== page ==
by Edith Tucker
GREENLAND, NH – Based on many years of experience, insurance agent Andy Robertson, senior advisor, NFP Property & Casualty in Bedford, NH, offered a wealth of tips and warnings for those considering opening their farms up to agritourism at the 11th annual New Hampshire Direct Marketing Conference sponsored by UNH Cooperative Extension.
Agritourism – opening up your farm and its activities to visitors – sometimes falls into a no-man’s land in the insurance world. “It’s agriculture versus business, with each saying it’s the other one,” he explained.
Robertson, who is part of a network of insurance agents that does provide agritourism liability coverage, offered many suggestions, based on clients’ experiences, designed to reduce the chance of host farmers having to make expensive payouts from their own limited resources.
“Avoid overselling your farm’s attractions on your website or other social media,” he urged. “Don’t write that you have pony rides or hay wagons if you don’t but only hope to someday. This can discourage an agent from providing you coverage. Do tell your agent everything that you are doing, though! Remember everybody now checks what you write on an application for coverage against what’s written on your website.
“A good rule of thumb is to save all emails that you and your agent exchange,” Robertson continued. “This could prevent a disagreement about exactly is covered under your liability coverage.
“Don’t blog about troublesome events,” he cautioned. “A farmer who complained about underage teens illegally drinking alcohol in his newly opened corn maze had to pay a higher price for coverage than is the norm.”
Robertson pointed out that it is very important to let your municipality’s fire, police and EMS departments know about any special events, such as a wedding or Harvest Fest, and ongoing regular events, such as a petting zoo.
“Make sure that you have clear and free access for first responders to get to all the places where any visitors will be,” Robertson said. “If there will be visitors riding horses or holding horses by their reins, I suggest you let your city or town’s emergency service know they should turn off their sirens and flashing red and blue lights before entering your property. Horses are easily spooked or startled, and the noisy arrival of emergency vehicles could make an accident scene worse.”
Robertson urged farmers to carefully lay out safe parking areas and to hire and train parking attendants so they all know what is expected of them and how to handle visitors who don’t obey oral directions or written signs.
“When kids visit your farm, you need things for them to do,” he said. “I remember going to an … event, and a number of low hay bales were set out for children to climb and play on – nothing fancy, but it kept them busy. A simple craft and coloring table can also be set up.”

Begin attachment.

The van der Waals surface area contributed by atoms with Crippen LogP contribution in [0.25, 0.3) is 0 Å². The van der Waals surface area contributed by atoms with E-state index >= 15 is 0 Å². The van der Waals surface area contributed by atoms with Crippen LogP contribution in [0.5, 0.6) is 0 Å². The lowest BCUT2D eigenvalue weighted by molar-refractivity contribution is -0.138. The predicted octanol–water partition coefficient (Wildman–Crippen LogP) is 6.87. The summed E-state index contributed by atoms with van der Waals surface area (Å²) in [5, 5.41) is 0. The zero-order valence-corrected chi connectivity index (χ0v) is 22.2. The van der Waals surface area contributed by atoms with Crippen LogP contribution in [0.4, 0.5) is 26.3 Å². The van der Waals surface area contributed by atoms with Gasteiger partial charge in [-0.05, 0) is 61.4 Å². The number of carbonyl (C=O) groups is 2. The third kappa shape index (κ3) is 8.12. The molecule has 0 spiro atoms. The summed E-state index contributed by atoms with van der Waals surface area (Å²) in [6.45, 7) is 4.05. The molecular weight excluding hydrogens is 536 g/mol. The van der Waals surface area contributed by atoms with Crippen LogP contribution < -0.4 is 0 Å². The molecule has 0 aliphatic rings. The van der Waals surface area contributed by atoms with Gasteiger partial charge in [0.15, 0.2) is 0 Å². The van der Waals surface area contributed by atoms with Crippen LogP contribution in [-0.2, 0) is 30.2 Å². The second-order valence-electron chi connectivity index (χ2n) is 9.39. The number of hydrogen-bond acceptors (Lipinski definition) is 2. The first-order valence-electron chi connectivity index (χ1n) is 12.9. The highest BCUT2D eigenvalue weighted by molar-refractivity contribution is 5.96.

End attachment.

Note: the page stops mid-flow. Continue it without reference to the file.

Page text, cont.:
He also warned a dog policy is a necessity, observing that dogs – “the new children” – can often be a “flash point” on a farm with lots of visitors as well as farm animals. “Even if you have a ‘no dog’ policy, people will slip dogs into their jackets or otherwise try to sneak them in; this is something you must prepare your parking attendants to watch out for,” he said.
Robertson recommends that farmers discuss serving food with their insurance agent as well as the local health department, and in New Hampshire, the state Liquor Commission is in charge of enforcing all rules and regulations that apply to the sale and serving of alcohol.
Athletic events, such as a 5K race, are not considered a component of agritourism, he said, noting that a one- or three-day insurance policy could likely be purchased, however.
Robertson also urged farmers to be aware of how different their farms look after dark. “Evening events require adequate lighting,” he said, noting that darkness can also lead to more opportunities for crimes to be committed.
He highly recommended a website designed to provide detailed guidance for farmers considering welcoming visitors to their properties: safeagritourism.org/resources . Its topics range from “hand washing and restrooms” to “hayride safety checklist” to what to look for on a walk-through, plus an insurance discussion sheet. The latter concludes by recommending that farmers keep in mind: “(1) Keeping documentation of all safety strategies, including policies and inspections, [which] demonstrate that you have these elements in place. This is important in the event of an injury on your operation” and “(2) Don’t be afraid to ask questions, ask for clarification or even challenge your agent when something doesn’t seem right. It is important that you and your insurance agent work together to ensure you have the coverage you need. The best time to do this is before a claim occurs.”
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